Two businesswomen stand looking over business papers together
From Pivot Magazine

Business succession: where is the next generation of risk takers?

With an aging population, we need entrepreneurs even more than we need workers

Two businesswomen stand looking over business papers together Research indicates that family succession will amount to only a quarter of exit options for entrepreneurs (iStock)

The older population is truly in the driver’s seat. We see their impact across a labour market that is asking for more employees, a health care system under pressure and struggling public finances. It also means the retirement of many entrepreneurs: 64 per cent of entrepreneurs are 45 years old or over, while 37 per cent are 55 and over. Even if retirement comes later for them, it has implications for business transfers, sales and closings.

The question of entrepreneurial succession is a complex one, and not as simple as the labour issues associated with an aging population: it’s hard to predict, and we can’t reach an irrefutable conclusion. The available data on entrepreneurial intentions are, at best, uncertain. How intentions translate into business creation or acquisition can vary wildly between people and can change over time. Nevertheless, it needs to be on our radar due to the implications it could have, which include unwanted consolidations, increasing foreign ownership, viable businesses closing, and the potential increase of inequalities.


Research from Business Development Bank of Canada (BDC) has highlighted that family succession will amount to only a quarter of exit options for entrepreneurs. Family succession or business transfer is more frequent for larger businesses (with more than 20 employees), leaving smaller businesses, which account for 87 per cent of businesses in Canada, to rely on a business sale or closing as an exit strategy. In fact, business sales are more than twice as likely than business transfers in all industries apart from agriculture, construction and transport.

It would not be an issue if we had sufficient buyers, but entrepreneurs intending to sell their businesses far outnumber entrepreneurs intending to buy businesses in six out of 15 industries. Therefore, a significant chunk of the “next generation” of entrepreneurs need to come from outside of the business, or even industry. If not, it could prove problematic for sectors other than real estate, which is more accessible. Hence, we need “outside” investors or career transitioners to join the entrepreneurial ranks in Canada.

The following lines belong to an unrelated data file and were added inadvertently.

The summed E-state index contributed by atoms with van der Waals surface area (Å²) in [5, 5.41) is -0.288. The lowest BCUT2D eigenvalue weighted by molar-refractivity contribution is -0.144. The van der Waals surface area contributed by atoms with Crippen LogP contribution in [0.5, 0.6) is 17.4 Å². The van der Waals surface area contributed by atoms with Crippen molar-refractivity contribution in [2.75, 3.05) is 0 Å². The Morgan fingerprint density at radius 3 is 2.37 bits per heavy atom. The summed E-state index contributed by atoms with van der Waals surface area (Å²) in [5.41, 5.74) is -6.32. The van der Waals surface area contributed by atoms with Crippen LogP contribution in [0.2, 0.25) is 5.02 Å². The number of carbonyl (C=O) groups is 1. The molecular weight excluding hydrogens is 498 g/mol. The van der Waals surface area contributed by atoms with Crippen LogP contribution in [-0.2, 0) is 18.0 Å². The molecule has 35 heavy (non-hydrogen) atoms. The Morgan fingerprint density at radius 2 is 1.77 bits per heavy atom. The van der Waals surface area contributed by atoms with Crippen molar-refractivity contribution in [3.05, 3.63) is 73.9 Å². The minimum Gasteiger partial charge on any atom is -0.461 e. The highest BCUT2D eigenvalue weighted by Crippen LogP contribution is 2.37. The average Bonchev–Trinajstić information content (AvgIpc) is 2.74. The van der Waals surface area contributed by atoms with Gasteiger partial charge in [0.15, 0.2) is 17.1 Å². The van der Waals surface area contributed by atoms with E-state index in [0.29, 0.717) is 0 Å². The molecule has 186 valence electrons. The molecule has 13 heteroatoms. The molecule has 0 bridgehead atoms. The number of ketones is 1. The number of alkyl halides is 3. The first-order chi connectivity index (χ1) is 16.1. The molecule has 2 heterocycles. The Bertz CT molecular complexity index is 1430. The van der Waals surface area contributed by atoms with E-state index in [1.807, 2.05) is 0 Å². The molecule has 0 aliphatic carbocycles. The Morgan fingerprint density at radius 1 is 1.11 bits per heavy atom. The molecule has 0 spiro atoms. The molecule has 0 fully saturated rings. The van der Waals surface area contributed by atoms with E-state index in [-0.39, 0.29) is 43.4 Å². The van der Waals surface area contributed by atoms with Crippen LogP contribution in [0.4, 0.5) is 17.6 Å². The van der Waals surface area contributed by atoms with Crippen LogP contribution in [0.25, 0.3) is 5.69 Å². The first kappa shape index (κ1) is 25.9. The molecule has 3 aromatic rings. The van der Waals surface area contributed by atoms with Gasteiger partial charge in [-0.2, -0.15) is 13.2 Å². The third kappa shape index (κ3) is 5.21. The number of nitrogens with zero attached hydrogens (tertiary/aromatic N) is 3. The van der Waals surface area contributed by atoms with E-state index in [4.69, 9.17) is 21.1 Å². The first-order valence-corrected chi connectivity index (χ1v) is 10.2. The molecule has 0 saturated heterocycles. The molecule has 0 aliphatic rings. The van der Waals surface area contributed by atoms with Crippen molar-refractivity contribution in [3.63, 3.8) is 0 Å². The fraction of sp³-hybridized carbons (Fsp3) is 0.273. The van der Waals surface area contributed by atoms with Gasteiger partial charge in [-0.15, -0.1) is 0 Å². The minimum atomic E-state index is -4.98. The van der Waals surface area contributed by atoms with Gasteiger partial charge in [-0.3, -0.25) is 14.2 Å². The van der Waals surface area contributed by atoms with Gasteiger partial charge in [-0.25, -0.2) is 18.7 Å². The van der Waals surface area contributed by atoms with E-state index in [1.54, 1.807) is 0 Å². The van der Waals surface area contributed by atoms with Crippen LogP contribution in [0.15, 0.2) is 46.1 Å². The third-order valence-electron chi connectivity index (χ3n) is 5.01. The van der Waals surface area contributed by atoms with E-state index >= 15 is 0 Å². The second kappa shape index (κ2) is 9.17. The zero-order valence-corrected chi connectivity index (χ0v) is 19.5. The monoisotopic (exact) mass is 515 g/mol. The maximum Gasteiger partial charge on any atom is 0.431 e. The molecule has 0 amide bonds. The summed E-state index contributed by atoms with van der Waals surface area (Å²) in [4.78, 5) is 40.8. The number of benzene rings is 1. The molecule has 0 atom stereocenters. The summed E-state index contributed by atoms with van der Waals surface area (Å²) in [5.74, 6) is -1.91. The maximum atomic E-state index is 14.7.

The pandemic has been harsh for businesses and entrepreneurs. At our lowest point, 100,000 businesses shut down across the country, and it took a year and a half to get back on our feet. As for entrepreneurs, there are 50,000 fewer people who identify as self-employed individuals supporting other paid workers, compared to pre-pandemic. Meanwhile, private sector employment has grown by 10 per cent, indicating an imbalance between employment and entrepreneurship.

I would also argue that Canadians are not positioned favourably to invest or take risks. With significant wealth going into—or already tied to—real estate, younger generations have a harder time generating wealth and banks are risk averse. If you add the lingering inflation, higher interest rate environment, and economic uncertainty, you have overlapping issues that make it harder for Canadians to buy and build businesses or simply envision it.

Additionally, the country doubled down on public sector employment (governments, health and education) during the pandemic. It’s understandable: the public sector tends to act as a buffer by maintaining hiring throughout an economic downturn. Public sector employment is accompanied by public pension plans which puts people in “salaried” positions even during retirement. The leap from that to entrepreneurship can be a big one. With approximately 21 per cent of our workforce in the public sector, one can wonder if the growth of that sector is truly desirable to foster entrepreneurship across the country.


The tight labour market (due to an aging population) means that employment is and will be available in the foreseeable future, apart from the potential short-term economic slowdown due to high interest rate hikes. The potential impact on entrepreneurship is that the labour market ends up being the default go-to career, even more than it currently is. However, it can provide a safety net for Canadians who might be more inclined to take entrepreneurial risks.

For current entrepreneurs, attracting workers will be the key to business growth and they might eventually fight for workers harder than they fight for clients or customers. As for entrepreneurs on the verge of retirement, transferring ownership is a tool to attract and retain talent. The gradual transition from employees to entrepreneurs could be how we lure Canadians over to entrepreneurship. But it takes two to tango: entrepreneurs have to initiate ownership transfer and employees need to be willing to shoulder that responsibility and take a leap.


Read up on the new tax rules to consider for family business transfers, as well as the transition costs of succession.

And check out David-Alexandre Brassard’s other columns to find out whether Canada’s banking system is as solid as it’s said to be, whether it’s harder for younger generations to get ahead, and why Canada may be betting too big on immigration.